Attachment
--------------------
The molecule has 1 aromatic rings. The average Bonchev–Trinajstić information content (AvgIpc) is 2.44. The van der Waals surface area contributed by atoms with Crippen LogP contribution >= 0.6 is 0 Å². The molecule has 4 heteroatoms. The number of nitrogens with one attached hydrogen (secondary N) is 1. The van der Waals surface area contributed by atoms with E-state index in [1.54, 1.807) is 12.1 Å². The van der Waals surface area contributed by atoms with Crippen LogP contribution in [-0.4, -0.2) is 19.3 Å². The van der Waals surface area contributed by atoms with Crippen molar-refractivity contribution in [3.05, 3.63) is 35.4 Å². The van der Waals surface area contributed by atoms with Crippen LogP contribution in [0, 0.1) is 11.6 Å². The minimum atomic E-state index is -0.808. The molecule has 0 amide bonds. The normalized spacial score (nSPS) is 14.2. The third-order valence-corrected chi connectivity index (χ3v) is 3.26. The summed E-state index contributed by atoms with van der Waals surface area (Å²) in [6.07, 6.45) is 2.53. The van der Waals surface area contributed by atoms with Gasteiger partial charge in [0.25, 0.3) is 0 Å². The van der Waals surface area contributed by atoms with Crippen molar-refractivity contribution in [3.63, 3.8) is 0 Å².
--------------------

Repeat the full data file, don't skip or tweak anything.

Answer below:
The molecule has 1 aromatic rings. The average Bonchev–Trinajstić information content (AvgIpc) is 2.44. The van der Waals surface area contributed by atoms with Crippen LogP contribution >= 0.6 is 0 Å². The molecule has 4 heteroatoms. The number of nitrogens with one attached hydrogen (secondary N) is 1. The van der Waals surface area contributed by atoms with E-state index in [1.54, 1.807) is 12.1 Å². The van der Waals surface area contributed by atoms with Crippen LogP contribution in [-0.4, -0.2) is 19.3 Å². The van der Waals surface area contributed by atoms with Crippen molar-refractivity contribution in [3.05, 3.63) is 35.4 Å². The van der Waals surface area contributed by atoms with Crippen LogP contribution in [0, 0.1) is 11.6 Å². The minimum atomic E-state index is -0.808. The molecule has 0 amide bonds. The normalized spacial score (nSPS) is 14.2. The third-order valence-corrected chi connectivity index (χ3v) is 3.26. The summed E-state index contributed by atoms with van der Waals surface area (Å²) in [6.07, 6.45) is 2.53. The van der Waals surface area contributed by atoms with Gasteiger partial charge in [0.25, 0.3) is 0 Å². The van der Waals surface area contributed by atoms with Crippen molar-refractivity contribution in [3.63, 3.8) is 0 Å².